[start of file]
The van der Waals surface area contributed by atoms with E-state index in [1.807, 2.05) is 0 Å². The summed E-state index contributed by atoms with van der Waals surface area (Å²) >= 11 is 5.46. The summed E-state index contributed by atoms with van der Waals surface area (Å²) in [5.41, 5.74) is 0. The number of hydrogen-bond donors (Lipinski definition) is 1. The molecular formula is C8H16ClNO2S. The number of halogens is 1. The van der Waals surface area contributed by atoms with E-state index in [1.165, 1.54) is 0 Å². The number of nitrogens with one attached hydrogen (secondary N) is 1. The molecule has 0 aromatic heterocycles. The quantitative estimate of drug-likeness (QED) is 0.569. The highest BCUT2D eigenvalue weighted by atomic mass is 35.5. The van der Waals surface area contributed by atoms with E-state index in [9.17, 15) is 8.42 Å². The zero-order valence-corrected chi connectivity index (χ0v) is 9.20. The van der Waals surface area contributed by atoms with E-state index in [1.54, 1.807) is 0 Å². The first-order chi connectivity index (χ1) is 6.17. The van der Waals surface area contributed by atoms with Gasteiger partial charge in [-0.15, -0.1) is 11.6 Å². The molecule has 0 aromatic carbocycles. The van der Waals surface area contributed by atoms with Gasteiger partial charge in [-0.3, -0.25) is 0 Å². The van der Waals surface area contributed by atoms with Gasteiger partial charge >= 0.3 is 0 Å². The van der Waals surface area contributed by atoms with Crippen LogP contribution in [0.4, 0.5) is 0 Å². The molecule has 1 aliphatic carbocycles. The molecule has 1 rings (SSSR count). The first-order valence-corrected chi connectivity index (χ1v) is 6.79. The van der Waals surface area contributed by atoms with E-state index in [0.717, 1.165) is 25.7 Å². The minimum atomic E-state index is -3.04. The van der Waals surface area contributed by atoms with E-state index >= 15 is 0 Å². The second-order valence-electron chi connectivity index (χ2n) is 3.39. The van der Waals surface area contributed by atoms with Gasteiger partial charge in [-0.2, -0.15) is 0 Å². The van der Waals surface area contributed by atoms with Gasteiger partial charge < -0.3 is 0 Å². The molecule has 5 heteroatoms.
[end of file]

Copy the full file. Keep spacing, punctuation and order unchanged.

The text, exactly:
The van der Waals surface area contributed by atoms with E-state index in [1.807, 2.05) is 0 Å². The summed E-state index contributed by atoms with van der Waals surface area (Å²) >= 11 is 5.46. The summed E-state index contributed by atoms with van der Waals surface area (Å²) in [5.41, 5.74) is 0. The number of hydrogen-bond donors (Lipinski definition) is 1. The molecular formula is C8H16ClNO2S. The number of halogens is 1. The van der Waals surface area contributed by atoms with E-state index in [1.165, 1.54) is 0 Å². The number of nitrogens with one attached hydrogen (secondary N) is 1. The molecule has 0 aromatic heterocycles. The quantitative estimate of drug-likeness (QED) is 0.569. The highest BCUT2D eigenvalue weighted by atomic mass is 35.5. The van der Waals surface area contributed by atoms with E-state index in [9.17, 15) is 8.42 Å². The zero-order valence-corrected chi connectivity index (χ0v) is 9.20. The van der Waals surface area contributed by atoms with E-state index in [1.54, 1.807) is 0 Å². The first-order chi connectivity index (χ1) is 6.17. The van der Waals surface area contributed by atoms with Gasteiger partial charge in [-0.15, -0.1) is 11.6 Å². The molecule has 0 aromatic carbocycles. The van der Waals surface area contributed by atoms with Gasteiger partial charge in [-0.3, -0.25) is 0 Å². The van der Waals surface area contributed by atoms with Gasteiger partial charge >= 0.3 is 0 Å². The van der Waals surface area contributed by atoms with Crippen LogP contribution in [0.4, 0.5) is 0 Å². The molecule has 1 aliphatic carbocycles. The molecule has 1 rings (SSSR count). The first-order valence-corrected chi connectivity index (χ1v) is 6.79. The van der Waals surface area contributed by atoms with E-state index in [0.717, 1.165) is 25.7 Å². The minimum atomic E-state index is -3.04. The van der Waals surface area contributed by atoms with E-state index >= 15 is 0 Å². The second-order valence-electron chi connectivity index (χ2n) is 3.39. The van der Waals surface area contributed by atoms with Gasteiger partial charge in [-0.2, -0.15) is 0 Å². The van der Waals surface area contributed by atoms with Gasteiger partial charge < -0.3 is 0 Å². The molecule has 5 heteroatoms.